ST. PAUL – Say what you will about Sarah Palin.
Love her or despise her, celebrate or denounce her, but recognize this: The governor of Alaska has not just electrified the conservative base of a bruised and battered Republican party.
The woman who would be John McCain’s vice president has super-charged a convention that until Wednesday night seemed lost and listless.
The hall that never quite filled for the Republican National Convention’s truncated first and second nights packed toward capacity as Palin’s moment approached. And every defense by party stalwarts such as defeated presidential candidate Mike Huckabee, Hawaiian Governor Linda Lingle and former New York Mayor Rudy Giuliani of the embattled vice-presidential prospect — especially those that bashed media reports that have revealed her political and family history — was cheered with an enthusiasm unparalleled at what until Wednesday night had been a tepid gathering of the faithful.
When Lingle said that Democratic nominees Barack Obama and Joe Biden had between them “zero” experience as executives, the chants of “Zero! Zero! Zero!” literally shook St. Paul’s Xcel Center.
It was clear then, if it had not been before, where this night was headed.
There was no question that the convention’s energy level would peak when Palin arrived on stage to address the largest audience she has ever faced.
Even before she opened her mouth, John McCain’s choice to run with him on the 2008 Republican ticket had won the hall – thanks to a rigid social-conservative bent that fits far more neatly with the sentiments of delegates to this convention than do those of the man who will accept their presidential nomination tomorrow night.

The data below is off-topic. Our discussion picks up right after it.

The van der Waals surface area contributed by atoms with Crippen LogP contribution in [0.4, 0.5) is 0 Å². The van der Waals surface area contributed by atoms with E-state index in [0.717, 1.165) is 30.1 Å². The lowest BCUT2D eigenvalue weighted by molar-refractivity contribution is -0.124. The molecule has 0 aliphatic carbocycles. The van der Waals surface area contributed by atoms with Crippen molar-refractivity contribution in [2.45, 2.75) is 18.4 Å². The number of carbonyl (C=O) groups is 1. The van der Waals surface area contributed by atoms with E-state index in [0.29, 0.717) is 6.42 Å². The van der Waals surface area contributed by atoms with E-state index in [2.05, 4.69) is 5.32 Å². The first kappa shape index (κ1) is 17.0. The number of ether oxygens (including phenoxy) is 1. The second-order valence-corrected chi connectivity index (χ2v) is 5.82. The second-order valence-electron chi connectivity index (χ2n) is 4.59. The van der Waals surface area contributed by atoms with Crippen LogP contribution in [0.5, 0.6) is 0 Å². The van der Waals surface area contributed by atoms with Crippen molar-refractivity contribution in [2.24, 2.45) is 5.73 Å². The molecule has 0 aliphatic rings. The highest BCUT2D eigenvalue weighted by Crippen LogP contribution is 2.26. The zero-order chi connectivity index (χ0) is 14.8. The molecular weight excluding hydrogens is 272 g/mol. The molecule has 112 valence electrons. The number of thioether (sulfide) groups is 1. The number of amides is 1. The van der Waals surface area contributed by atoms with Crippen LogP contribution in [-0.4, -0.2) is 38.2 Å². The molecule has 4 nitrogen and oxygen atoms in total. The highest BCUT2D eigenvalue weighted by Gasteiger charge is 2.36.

After all this buildup, only two questions remained: What would Palin say? And how well would she say it?
Here, from the convention organizers, is some of what Palin is expected to tell the convention:
On her experience as a public servant:
“I had the privilege of living most of my life in a small town. I was just your average hockey mom, and signed up for the PTA because I wanted to make my kids’ public education better. When I ran for city council, I didn’t need focus groups and voter profiles because I knew those voters, and knew their families, too. Before I became governor of the great state of Alaska, I was mayor of my hometown. And since our opponents in this presidential election seem to look down on that experience, let me explain to them what the job involves. I guess a small-town mayor is sort of like a ‘community organizer,’ except that you have actual responsibilities.”
On why she is going to Washington, D.C.:
“I’m not a member of the permanent political establishment. And I’ve learned quickly, these past few days, that if you’re not a member in good standing of the Washington elite, then some in the media consider a candidate unqualified for that reason alone. But here’s a little news flash for all those reporters and commentators: I’m not going to Washington to seek their good opinion – I’m going to Washington to serve the people of this country.”
On energy policies that the McCain-Palin administration will implement:
“Our opponents say, again and again, that drilling will not solve all of America’s energy problems – as if we all didn’t know that already. But the fact that drilling won’t solve every problem is no excuse to do nothing at all. Starting in January, in a McCain-Palin administration, we’re going to lay more pipelines…build more nuclear plants…create jobs with clean coal…and move forward on solar, wind, geothermal, and other alternative sources. We need American energy resources, brought to you by American ingenuity, and produced by American workers.”
On John McCain:
“Here’s how I look at the choice Americans face in this election. In politics, there are some candidates who use change to promote their careers. And then there are those, like John McCain, who use their careers to promote change.”
That will be enough for the Republican base that has packed the Xcel Center tonight.
The question is whether it will be enough to prove right Lingle’s claim that, “When the rest of America gets to know her, they will agree with me, as you agree with me, that Sarah Palin will be a great vice president.”